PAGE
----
• [0045]
    Fluoroelastomers containing cure sites can be prepared by polymerization of the appropriate monomer mixtures with the aid of a free radical initiator either in bulk, in solution in an inert solvent, in aqueous emulsion or in aqueous suspension. The polymerizations may be carried out in continuous, batch, or in semi-batch processes. General polymerization processes of utility are discussed in the aforementioned Moore Fluoroelastomers Handbook. General fluoroelastomer preparative processes are disclosed in U.S. Pat. Nos. 4,281,092; 3,682,872; 4,035,565; 5,824,755; 5,789,509; 3,051,677; and 2,968,649
  • [0046]
    Example fluoroelastomers containing cure sites include: copolymers of cure site monomer, vinylidene fluoride, hexafluoropropylene and, optionally, tetrafluoroethylene; copolymers of cure site monomer, vinylidene fluoride, hexafluoropropylene, tetrafluoroethylene and chlorotrifluoroethylene; copolymers of cure site monomer, vinylidene fluoride, perfluoro(alkyl vinyl ether) and, optionally, tetrafluoroethylene; copolymers of cure site monomer, tetrafluoroethylene, propylene and, optionally, vinylidene fluoride; and copolymers of cure site monomer, tetrafluoroethylene and perfluoro(alkyl vinyl ether), preferably perfluoro(methyl vinyl ether). Fluoroelastomers containing vinylidene fluoride are preferred.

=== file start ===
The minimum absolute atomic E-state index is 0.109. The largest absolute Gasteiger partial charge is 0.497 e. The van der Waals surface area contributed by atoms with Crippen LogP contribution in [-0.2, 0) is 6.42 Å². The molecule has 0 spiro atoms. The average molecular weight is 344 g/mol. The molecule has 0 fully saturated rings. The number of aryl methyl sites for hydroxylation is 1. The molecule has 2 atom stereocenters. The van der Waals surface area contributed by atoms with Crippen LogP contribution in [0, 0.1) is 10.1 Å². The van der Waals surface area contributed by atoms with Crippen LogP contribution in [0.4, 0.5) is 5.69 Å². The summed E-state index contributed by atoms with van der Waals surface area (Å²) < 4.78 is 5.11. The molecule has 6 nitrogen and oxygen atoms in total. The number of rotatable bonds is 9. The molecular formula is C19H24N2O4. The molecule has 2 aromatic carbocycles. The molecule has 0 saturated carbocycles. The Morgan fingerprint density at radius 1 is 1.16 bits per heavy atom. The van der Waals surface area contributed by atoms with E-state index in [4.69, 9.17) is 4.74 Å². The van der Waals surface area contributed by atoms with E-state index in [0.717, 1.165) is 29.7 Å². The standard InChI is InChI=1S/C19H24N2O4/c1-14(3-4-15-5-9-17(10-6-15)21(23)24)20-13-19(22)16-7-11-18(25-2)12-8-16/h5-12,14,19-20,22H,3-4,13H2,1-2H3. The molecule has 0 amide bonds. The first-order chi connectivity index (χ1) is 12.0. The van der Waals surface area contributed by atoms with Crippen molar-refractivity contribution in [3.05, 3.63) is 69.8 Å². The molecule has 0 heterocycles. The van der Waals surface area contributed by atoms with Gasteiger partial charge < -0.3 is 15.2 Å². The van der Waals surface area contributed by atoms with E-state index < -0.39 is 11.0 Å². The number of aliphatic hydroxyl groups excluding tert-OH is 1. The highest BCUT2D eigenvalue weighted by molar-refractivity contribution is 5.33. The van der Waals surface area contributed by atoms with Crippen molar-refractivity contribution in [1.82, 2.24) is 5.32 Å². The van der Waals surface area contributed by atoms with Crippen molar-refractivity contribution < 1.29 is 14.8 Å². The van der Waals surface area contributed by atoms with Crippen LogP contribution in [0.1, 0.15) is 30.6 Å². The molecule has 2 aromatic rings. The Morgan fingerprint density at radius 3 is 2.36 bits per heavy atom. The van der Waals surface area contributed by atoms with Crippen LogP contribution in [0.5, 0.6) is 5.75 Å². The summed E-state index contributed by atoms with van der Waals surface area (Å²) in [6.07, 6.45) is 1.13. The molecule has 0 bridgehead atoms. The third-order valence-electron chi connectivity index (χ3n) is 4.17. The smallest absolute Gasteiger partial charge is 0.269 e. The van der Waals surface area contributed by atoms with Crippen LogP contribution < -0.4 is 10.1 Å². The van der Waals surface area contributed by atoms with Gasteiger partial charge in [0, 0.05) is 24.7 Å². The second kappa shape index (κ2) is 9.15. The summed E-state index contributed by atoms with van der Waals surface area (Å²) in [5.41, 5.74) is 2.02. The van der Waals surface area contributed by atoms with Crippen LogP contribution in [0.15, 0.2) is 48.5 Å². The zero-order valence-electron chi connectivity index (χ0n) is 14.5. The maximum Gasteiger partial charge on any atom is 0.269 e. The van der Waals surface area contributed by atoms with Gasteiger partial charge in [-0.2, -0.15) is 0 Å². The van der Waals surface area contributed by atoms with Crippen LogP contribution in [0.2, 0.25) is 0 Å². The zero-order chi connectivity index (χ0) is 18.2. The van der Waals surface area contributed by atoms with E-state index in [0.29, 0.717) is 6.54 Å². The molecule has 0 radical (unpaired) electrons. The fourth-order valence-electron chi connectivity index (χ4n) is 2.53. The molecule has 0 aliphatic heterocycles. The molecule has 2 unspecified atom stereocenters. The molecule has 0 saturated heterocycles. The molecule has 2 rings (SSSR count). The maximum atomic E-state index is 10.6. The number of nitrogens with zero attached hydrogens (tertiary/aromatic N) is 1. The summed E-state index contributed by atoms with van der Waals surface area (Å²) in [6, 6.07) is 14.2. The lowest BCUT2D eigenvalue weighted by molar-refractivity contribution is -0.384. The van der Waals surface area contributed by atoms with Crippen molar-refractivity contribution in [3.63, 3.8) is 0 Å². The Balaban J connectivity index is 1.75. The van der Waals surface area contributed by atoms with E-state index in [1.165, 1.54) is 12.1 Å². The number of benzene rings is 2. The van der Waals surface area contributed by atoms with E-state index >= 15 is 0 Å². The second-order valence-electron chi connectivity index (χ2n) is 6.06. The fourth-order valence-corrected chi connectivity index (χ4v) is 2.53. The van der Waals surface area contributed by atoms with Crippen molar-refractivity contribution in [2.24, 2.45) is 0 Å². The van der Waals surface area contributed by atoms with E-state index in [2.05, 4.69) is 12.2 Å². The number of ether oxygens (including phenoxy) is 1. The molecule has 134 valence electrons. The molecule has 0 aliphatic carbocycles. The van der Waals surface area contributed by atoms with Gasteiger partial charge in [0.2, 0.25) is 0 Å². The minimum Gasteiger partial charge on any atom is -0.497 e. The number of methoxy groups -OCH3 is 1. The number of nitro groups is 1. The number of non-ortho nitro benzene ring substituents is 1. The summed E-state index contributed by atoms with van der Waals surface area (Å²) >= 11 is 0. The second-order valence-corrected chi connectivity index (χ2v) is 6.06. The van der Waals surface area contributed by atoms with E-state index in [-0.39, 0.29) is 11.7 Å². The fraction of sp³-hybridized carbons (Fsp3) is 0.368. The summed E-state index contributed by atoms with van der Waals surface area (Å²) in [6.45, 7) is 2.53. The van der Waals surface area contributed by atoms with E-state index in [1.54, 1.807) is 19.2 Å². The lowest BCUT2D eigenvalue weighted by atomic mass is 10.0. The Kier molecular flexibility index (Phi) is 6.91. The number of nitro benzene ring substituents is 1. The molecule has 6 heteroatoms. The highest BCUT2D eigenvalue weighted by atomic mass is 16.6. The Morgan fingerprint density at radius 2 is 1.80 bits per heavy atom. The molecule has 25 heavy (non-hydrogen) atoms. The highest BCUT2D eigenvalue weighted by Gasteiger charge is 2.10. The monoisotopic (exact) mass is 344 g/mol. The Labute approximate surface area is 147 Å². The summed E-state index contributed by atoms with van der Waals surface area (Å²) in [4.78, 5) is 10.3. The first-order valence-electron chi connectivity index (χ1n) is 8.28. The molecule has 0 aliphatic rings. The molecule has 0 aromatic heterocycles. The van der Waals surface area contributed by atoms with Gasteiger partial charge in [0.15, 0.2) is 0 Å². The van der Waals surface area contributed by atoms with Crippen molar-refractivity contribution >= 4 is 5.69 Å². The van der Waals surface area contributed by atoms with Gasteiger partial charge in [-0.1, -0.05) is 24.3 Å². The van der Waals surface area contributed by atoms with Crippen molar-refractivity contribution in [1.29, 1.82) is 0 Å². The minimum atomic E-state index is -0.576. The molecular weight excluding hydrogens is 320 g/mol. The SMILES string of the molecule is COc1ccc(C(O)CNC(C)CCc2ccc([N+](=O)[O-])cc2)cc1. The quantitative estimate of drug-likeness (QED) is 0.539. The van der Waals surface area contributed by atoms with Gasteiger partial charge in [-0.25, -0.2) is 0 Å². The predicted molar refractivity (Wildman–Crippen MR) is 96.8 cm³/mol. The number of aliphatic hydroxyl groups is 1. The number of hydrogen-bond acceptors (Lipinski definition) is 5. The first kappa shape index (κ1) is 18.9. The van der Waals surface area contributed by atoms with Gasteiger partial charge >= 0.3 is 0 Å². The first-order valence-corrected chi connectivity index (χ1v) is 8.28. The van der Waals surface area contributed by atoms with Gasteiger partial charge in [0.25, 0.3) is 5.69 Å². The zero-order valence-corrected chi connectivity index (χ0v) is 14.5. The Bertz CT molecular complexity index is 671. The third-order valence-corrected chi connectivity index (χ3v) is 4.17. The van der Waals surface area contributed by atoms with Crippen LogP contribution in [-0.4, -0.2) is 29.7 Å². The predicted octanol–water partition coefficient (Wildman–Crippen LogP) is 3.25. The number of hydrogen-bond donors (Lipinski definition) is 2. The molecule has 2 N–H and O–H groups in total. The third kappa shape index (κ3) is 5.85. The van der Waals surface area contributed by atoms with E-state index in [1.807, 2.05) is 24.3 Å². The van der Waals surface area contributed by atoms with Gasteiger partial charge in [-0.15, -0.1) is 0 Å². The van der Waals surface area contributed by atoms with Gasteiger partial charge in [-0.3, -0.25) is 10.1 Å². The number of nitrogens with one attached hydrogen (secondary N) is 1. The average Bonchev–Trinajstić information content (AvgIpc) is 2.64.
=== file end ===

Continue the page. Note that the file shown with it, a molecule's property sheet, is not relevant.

• [0047]
    Fluoroelastomers comprising ethylene, tetrafluoroethylene, perfluoro(alkyl vinyl ether) and a bromine-containing cure site monomer, such as those disclosed by Moore, in U.S. Pat. No. 4,694,045, are of utility in the compositions of the present invention. Also of utility are copolymers of hexafluoropropylene, vinylidene fluoride, tetrafluoroethylene, and halogen cure site monomer such as the VITON® GF-series fluoroelastomers, for example VITON® GF-2005, available from DuPont Performance Elastomers, DE, USA.